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Lazy Foo

C++ floating point error

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I'm currently working on sweep test demo. I have a 20 x 20 box bouncing from left to right going at 100 pixels per frame. After about 20 frames, the program gets stuck in an endless loop. I used a logger and found the culprit function.
void Box::move( float time )
{
    //Before

    xPos += xVel * time;
    yPos += yVel * time;
    
    //After
}

At the //Before line, my logger says my variables are xPos: 40 yPos: 0 xVel: -100 yVel: 0 time: 0.4 At the //After line, my logger says my variables are xPos: -5.96046e-007 yPos: 0 xVel: -100 yVel: 0 time: 0.4 Every time I test it it freezes at this situation. So how can 40 + ( -100 * 0.4 ) equal -5.96046e-007?

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Floating point precision.

Your "40" could be "40.000000000000000000175138778235" etc, or the 0.4 could be an approximation that's not exactly 0.4.

Never compare a number to an exact number in floating point. You should compare it to a small range of values that accounts for the approximation issue. Usually there's a constant defined very close to zero that is called 'epsilon' that's use for this purpose.

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You said it yourself. Because of floating point error. 40 + ( -100 * 0.4 ) = 0, which is approximately equal to -.000000596046, which is equal to -5.96046e-007. You can't perfectly represent every real number with a float, double, or even a long double. That would require an infinite amount of memory. So what the computer does is it approximates real numbers. Here is a great article on floating point arithmetic for computers which will perfectly explain your problem.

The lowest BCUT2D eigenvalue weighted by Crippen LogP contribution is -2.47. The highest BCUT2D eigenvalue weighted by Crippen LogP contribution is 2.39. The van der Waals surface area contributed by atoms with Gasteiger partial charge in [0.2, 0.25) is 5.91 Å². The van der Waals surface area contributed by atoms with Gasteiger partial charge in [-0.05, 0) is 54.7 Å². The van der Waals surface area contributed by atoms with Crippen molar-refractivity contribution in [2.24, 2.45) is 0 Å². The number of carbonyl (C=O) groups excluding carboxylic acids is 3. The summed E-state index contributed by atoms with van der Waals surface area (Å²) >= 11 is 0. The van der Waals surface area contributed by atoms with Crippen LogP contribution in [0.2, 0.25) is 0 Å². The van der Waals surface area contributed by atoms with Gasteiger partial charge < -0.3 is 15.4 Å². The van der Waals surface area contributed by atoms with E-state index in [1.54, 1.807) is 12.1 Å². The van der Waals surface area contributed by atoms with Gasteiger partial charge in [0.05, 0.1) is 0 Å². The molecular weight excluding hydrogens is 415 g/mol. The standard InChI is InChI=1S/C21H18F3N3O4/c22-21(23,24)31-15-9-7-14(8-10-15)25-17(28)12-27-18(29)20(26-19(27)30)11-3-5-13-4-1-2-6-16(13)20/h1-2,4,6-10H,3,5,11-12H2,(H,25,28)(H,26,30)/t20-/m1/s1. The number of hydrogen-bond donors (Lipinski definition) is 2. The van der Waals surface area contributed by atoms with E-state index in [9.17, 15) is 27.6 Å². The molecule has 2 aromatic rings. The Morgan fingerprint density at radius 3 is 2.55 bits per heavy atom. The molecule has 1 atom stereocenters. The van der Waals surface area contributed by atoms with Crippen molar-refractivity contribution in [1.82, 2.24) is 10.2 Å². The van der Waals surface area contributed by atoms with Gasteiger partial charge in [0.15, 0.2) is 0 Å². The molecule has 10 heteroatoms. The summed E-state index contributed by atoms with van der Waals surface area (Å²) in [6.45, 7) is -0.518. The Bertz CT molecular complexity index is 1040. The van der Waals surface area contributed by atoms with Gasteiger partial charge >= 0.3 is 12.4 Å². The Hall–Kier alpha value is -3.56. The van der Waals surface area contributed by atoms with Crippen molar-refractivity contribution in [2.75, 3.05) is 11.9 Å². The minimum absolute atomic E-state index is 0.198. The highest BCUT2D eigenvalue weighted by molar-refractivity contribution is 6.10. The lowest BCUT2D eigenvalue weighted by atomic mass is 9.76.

[edit]

ninja'd += 2

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Quote:
Original post by Nypyren
Floating point precision.

Your "40" could be "40.000000000000000000175138778235" etc, or the 0.4 could be an approximation that's not exactly 0.4.


I'd figured cout wouldn't do any rounding of floating points.

Is there any good articles regarding good floating point practices?

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I would say that your logger is not showing your values with enough decimal accuracy. When your xPos goes negative, set it to 0.0f or a positive value, to make sure it never goes behind the wall.